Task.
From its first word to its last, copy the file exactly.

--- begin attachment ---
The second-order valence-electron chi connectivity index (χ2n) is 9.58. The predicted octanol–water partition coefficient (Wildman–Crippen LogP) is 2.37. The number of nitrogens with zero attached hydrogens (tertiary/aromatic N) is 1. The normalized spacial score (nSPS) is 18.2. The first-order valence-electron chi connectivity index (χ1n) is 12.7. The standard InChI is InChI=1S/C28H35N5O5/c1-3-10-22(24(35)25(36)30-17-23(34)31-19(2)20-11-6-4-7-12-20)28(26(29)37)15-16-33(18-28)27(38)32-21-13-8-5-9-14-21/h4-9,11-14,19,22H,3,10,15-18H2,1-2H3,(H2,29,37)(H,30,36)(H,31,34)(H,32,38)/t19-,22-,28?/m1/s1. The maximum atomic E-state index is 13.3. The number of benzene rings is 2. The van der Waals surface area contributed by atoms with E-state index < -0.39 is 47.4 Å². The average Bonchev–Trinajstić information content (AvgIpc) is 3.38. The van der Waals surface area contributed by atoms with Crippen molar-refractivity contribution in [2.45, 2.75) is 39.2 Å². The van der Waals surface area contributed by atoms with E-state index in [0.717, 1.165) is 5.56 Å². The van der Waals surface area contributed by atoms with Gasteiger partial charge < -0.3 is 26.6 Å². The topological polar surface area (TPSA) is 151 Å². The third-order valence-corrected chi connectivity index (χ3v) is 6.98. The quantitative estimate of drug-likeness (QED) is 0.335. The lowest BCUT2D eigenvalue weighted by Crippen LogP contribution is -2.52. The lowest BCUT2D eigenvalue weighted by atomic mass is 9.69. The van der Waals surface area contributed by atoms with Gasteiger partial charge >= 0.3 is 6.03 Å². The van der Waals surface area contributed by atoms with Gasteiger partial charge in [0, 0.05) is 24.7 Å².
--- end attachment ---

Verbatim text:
The second-order valence-electron chi connectivity index (χ2n) is 9.58. The predicted octanol–water partition coefficient (Wildman–Crippen LogP) is 2.37. The number of nitrogens with zero attached hydrogens (tertiary/aromatic N) is 1. The normalized spacial score (nSPS) is 18.2. The first-order valence-electron chi connectivity index (χ1n) is 12.7. The standard InChI is InChI=1S/C28H35N5O5/c1-3-10-22(24(35)25(36)30-17-23(34)31-19(2)20-11-6-4-7-12-20)28(26(29)37)15-16-33(18-28)27(38)32-21-13-8-5-9-14-21/h4-9,11-14,19,22H,3,10,15-18H2,1-2H3,(H2,29,37)(H,30,36)(H,31,34)(H,32,38)/t19-,22-,28?/m1/s1. The maximum atomic E-state index is 13.3. The number of benzene rings is 2. The van der Waals surface area contributed by atoms with E-state index < -0.39 is 47.4 Å². The average Bonchev–Trinajstić information content (AvgIpc) is 3.38. The van der Waals surface area contributed by atoms with Crippen molar-refractivity contribution in [2.45, 2.75) is 39.2 Å². The van der Waals surface area contributed by atoms with E-state index in [0.717, 1.165) is 5.56 Å². The van der Waals surface area contributed by atoms with Gasteiger partial charge < -0.3 is 26.6 Å². The topological polar surface area (TPSA) is 151 Å². The third-order valence-corrected chi connectivity index (χ3v) is 6.98. The quantitative estimate of drug-likeness (QED) is 0.335. The lowest BCUT2D eigenvalue weighted by Crippen LogP contribution is -2.52. The lowest BCUT2D eigenvalue weighted by atomic mass is 9.69. The van der Waals surface area contributed by atoms with Gasteiger partial charge >= 0.3 is 6.03 Å². The van der Waals surface area contributed by atoms with Gasteiger partial charge in [0, 0.05) is 24.7 Å².